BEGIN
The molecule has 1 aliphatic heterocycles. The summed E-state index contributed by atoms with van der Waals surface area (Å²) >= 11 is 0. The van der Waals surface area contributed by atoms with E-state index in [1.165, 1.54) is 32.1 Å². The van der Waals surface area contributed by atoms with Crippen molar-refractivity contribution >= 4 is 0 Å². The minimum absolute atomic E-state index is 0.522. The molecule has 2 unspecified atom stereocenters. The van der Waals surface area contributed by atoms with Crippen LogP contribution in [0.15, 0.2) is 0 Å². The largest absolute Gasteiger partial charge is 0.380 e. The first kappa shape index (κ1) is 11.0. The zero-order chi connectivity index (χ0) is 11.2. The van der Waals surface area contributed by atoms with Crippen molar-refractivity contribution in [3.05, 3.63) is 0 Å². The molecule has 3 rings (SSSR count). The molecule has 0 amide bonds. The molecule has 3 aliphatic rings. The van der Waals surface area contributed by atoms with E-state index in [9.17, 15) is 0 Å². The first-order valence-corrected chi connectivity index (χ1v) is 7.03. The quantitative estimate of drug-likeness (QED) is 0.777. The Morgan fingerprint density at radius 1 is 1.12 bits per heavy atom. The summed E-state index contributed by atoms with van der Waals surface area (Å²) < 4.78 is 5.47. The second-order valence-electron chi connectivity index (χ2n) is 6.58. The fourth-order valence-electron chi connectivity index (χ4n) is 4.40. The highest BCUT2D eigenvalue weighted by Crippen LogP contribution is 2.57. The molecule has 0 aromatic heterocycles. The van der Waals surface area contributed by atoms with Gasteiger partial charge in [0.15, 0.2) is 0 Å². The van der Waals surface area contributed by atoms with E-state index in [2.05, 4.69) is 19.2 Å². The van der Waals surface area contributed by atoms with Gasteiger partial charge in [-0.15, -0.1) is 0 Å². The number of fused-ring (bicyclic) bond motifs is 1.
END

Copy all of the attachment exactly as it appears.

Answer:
The molecule has 1 aliphatic heterocycles. The summed E-state index contributed by atoms with van der Waals surface area (Å²) >= 11 is 0. The van der Waals surface area contributed by atoms with E-state index in [1.165, 1.54) is 32.1 Å². The van der Waals surface area contributed by atoms with Crippen molar-refractivity contribution >= 4 is 0 Å². The minimum absolute atomic E-state index is 0.522. The molecule has 2 unspecified atom stereocenters. The van der Waals surface area contributed by atoms with Crippen LogP contribution in [0.15, 0.2) is 0 Å². The largest absolute Gasteiger partial charge is 0.380 e. The first kappa shape index (κ1) is 11.0. The zero-order chi connectivity index (χ0) is 11.2. The van der Waals surface area contributed by atoms with Crippen molar-refractivity contribution in [3.05, 3.63) is 0 Å². The molecule has 3 rings (SSSR count). The molecule has 0 amide bonds. The molecule has 3 aliphatic rings. The van der Waals surface area contributed by atoms with E-state index in [9.17, 15) is 0 Å². The first-order valence-corrected chi connectivity index (χ1v) is 7.03. The quantitative estimate of drug-likeness (QED) is 0.777. The Morgan fingerprint density at radius 1 is 1.12 bits per heavy atom. The summed E-state index contributed by atoms with van der Waals surface area (Å²) < 4.78 is 5.47. The second-order valence-electron chi connectivity index (χ2n) is 6.58. The fourth-order valence-electron chi connectivity index (χ4n) is 4.40. The highest BCUT2D eigenvalue weighted by Crippen LogP contribution is 2.57. The molecule has 0 aromatic heterocycles. The van der Waals surface area contributed by atoms with Gasteiger partial charge in [0.15, 0.2) is 0 Å². The van der Waals surface area contributed by atoms with E-state index in [2.05, 4.69) is 19.2 Å². The van der Waals surface area contributed by atoms with Gasteiger partial charge in [-0.15, -0.1) is 0 Å². The number of fused-ring (bicyclic) bond motifs is 1.